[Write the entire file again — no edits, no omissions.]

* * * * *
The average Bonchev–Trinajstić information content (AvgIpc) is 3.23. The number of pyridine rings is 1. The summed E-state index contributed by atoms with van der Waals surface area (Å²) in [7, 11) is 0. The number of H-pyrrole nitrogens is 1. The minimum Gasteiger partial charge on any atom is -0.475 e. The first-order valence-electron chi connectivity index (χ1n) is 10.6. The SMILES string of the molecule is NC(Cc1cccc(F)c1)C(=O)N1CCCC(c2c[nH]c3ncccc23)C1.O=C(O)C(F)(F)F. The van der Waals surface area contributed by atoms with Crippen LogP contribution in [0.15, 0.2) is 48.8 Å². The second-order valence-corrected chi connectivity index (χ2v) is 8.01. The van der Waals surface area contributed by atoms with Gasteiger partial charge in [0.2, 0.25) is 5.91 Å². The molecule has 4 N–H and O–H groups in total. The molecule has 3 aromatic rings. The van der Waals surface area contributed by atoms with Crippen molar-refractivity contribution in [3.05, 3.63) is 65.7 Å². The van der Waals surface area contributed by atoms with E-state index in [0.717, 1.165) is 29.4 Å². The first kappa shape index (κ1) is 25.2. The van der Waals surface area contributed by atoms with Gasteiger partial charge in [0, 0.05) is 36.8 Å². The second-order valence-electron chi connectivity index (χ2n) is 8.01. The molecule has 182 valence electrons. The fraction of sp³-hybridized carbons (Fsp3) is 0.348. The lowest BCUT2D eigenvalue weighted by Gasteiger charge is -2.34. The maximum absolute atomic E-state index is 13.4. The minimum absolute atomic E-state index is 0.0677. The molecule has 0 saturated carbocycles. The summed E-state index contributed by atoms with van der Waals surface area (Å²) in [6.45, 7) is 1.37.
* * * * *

The average Bonchev–Trinajstić information content (AvgIpc) is 3.23. The number of pyridine rings is 1. The summed E-state index contributed by atoms with van der Waals surface area (Å²) in [7, 11) is 0. The number of H-pyrrole nitrogens is 1. The minimum Gasteiger partial charge on any atom is -0.475 e. The first-order valence-electron chi connectivity index (χ1n) is 10.6. The SMILES string of the molecule is NC(Cc1cccc(F)c1)C(=O)N1CCCC(c2c[nH]c3ncccc23)C1.O=C(O)C(F)(F)F. The van der Waals surface area contributed by atoms with Crippen LogP contribution in [0.15, 0.2) is 48.8 Å². The second-order valence-corrected chi connectivity index (χ2v) is 8.01. The van der Waals surface area contributed by atoms with Gasteiger partial charge in [0.2, 0.25) is 5.91 Å². The molecule has 4 N–H and O–H groups in total. The molecule has 3 aromatic rings. The van der Waals surface area contributed by atoms with Crippen molar-refractivity contribution in [3.05, 3.63) is 65.7 Å². The van der Waals surface area contributed by atoms with E-state index in [0.717, 1.165) is 29.4 Å². The first kappa shape index (κ1) is 25.2. The van der Waals surface area contributed by atoms with Gasteiger partial charge in [0, 0.05) is 36.8 Å². The second-order valence-electron chi connectivity index (χ2n) is 8.01. The molecule has 182 valence electrons. The fraction of sp³-hybridized carbons (Fsp3) is 0.348. The lowest BCUT2D eigenvalue weighted by Gasteiger charge is -2.34. The maximum absolute atomic E-state index is 13.4. The minimum absolute atomic E-state index is 0.0677. The molecule has 0 saturated carbocycles. The summed E-state index contributed by atoms with van der Waals surface area (Å²) in [6.45, 7) is 1.37.